Ask the experts: What has marketing science taught you?

We asked the authors of Eat Your Greens: Fact Based Thinking To Improve Your Brand's Health what marketing sciences have taught them in a sentence (or less). Here’s what they said.

Rory Sutherland


Byron Sharp

Changing my own mind can be immensely satisfying.

Sharp: ‘Changing my own mind can be immensely satisfying’

Sue Unerman

To argue.

Tess Alps

Why facts alone won’t win an argument (even though they should).

Bob Hoffman

How little science there is in marketing.

Mark Ritson

How much marketing is involved in science.

Mark Earls


Tom Goodwin

How uncertain the science in marketing is. We think we can explain rationally and objectively more than we can. When we further our knowledge into it, we will know more clearly what we won’t ever know.

Kate Richardson

The art of scepticism.

Richardson: The art of scepticism

Ryan Wallman

That most marketers prefer platitudes over pragmatism.

Kate Waters

It’s easier to win an argument when you have an evidence base. 

Phil Graves

That if you want to improve any aspect of marketing you need to understand how consumers think.

Julian Cole

A number of different ways to sell the shit out of great creative work!

Doc Searls

Nothing. I also doubt that any “science” with a Wikipedia entry as short as marketing science’s has much to teach that isn’t about a wannabe field bullshitting itself.

Adam Ferrier

In the kingdom of the blind the one-eyed man is king.

Ferrier: ‘In the kingdom of the blind the one-eyed man is king’

Rosie Yakob

That binary thinking rarely serves me well.

Eaon Pritchard

To maintain an open mind, but keep the bullshit detector running.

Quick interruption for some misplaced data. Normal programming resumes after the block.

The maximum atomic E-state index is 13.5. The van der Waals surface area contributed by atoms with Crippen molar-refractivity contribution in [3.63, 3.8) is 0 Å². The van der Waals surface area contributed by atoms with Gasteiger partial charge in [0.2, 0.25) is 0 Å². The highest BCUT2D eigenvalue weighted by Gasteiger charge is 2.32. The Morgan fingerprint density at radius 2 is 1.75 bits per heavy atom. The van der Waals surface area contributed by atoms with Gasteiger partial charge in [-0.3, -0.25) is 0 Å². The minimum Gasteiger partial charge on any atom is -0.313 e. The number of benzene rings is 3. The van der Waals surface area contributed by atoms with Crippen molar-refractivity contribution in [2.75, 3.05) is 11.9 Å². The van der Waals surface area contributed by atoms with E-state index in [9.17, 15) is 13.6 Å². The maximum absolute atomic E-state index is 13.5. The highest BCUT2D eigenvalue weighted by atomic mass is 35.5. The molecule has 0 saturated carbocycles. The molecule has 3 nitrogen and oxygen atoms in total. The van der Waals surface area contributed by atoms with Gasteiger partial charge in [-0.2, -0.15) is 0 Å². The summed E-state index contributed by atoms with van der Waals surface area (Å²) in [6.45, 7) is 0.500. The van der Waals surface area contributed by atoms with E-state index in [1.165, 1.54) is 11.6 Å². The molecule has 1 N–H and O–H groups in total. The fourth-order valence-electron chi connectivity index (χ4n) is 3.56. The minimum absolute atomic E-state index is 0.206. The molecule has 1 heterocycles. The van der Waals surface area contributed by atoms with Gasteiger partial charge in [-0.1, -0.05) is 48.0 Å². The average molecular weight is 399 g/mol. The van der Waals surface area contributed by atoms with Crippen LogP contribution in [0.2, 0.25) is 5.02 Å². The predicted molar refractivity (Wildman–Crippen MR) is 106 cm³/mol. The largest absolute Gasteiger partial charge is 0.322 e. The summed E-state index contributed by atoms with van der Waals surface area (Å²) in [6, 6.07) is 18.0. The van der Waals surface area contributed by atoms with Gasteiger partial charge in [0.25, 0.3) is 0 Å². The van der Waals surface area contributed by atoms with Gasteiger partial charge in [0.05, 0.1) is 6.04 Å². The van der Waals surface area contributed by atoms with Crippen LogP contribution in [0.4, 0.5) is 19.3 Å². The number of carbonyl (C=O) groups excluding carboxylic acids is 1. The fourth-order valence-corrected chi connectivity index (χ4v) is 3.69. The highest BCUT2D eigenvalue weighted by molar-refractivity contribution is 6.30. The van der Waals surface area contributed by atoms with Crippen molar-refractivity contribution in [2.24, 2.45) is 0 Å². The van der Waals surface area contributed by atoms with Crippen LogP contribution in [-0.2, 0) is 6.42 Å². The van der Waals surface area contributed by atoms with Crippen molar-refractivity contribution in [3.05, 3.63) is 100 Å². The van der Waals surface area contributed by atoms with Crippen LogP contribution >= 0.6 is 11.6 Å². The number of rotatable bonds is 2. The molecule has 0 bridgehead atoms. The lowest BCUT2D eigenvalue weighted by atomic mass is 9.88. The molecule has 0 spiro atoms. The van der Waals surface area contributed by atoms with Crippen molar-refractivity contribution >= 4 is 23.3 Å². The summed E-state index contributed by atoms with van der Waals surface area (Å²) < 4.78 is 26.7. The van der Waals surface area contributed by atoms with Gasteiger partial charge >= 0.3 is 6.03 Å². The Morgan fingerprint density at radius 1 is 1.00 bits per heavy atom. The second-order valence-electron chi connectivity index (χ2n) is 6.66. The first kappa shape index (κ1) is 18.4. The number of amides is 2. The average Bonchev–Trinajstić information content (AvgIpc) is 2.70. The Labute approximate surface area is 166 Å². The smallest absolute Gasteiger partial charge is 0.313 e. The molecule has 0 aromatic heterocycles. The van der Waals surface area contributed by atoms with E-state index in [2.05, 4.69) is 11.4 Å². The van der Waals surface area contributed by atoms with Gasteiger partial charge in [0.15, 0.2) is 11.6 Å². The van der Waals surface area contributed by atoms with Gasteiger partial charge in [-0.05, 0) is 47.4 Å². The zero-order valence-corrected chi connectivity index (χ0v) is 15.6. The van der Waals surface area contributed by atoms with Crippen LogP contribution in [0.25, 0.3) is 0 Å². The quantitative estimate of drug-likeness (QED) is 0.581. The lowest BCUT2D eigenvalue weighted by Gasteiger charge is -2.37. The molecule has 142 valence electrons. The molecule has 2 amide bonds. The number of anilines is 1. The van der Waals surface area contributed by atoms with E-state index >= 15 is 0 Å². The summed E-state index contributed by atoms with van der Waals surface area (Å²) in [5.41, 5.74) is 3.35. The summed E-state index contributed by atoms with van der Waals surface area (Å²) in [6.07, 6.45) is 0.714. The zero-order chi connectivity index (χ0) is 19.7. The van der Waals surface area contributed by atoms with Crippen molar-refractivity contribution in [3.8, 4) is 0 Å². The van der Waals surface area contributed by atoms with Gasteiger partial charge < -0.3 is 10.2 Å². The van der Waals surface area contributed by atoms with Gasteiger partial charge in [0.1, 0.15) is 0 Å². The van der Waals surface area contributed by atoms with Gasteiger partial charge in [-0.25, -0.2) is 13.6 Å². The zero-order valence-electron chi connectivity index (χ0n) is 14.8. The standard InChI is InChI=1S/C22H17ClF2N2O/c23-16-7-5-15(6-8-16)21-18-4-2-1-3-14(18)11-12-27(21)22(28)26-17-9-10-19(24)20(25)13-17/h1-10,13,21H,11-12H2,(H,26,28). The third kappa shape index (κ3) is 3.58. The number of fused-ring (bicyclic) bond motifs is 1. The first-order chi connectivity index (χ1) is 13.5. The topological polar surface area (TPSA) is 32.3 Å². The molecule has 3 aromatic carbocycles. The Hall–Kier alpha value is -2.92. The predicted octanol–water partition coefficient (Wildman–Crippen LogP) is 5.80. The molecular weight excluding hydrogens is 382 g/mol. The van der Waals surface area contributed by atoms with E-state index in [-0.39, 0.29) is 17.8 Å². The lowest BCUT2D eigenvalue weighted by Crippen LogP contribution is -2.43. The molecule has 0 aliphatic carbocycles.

Helen Edwards

The importance of defining terms – starting with what we mean by ‘science’.

Phil Barden

More in five years than my previous 25 years of marketing practice.

Robert van Ossenbruggen

Relying on common sense will get you in trouble. 

Wiemer Snijders

Many companies are still leaving a lot of money on the table.

Patricia McDonald

To be sceptical but never cynical. 

Tom Fishburne

To question the wisdom of inherited wisdom.

Brandon Towl

That what is interesting is not always what is important… and vice versa.”

Amy Wilson

To be cautious of intuition.

Faris Yakob

To be experimental. 

Mark Barden

To get back to basics and not get distracted by the new fangled nonsense.

Gareth Price

To start with the evidence and look for findings that replicate.

Jerry Daykin

That if want to be really good at something, it helps to understand the rules of the game that you are playing. But more than that, that understanding those rules actually allows you to be creative and to enrich things, rather than being limited.

Becky McOwen-Banks

That the numbers aren’t the end of the story but the start.

Anjali Ramachandran

Marketing Science has taught me that real impact is not just numbers, it is creating actual change – whether that is at local, national or global level – for real humans, not just for brands.

Hear from the the managing editor of Eat Your Greens: Fact Based Thinking To Improve Your Brand’s Health, Wiemer Snijders, at MSIX on November 9th in Sydney. Wiemer will be disclosing the top seven insights the book has to offer.


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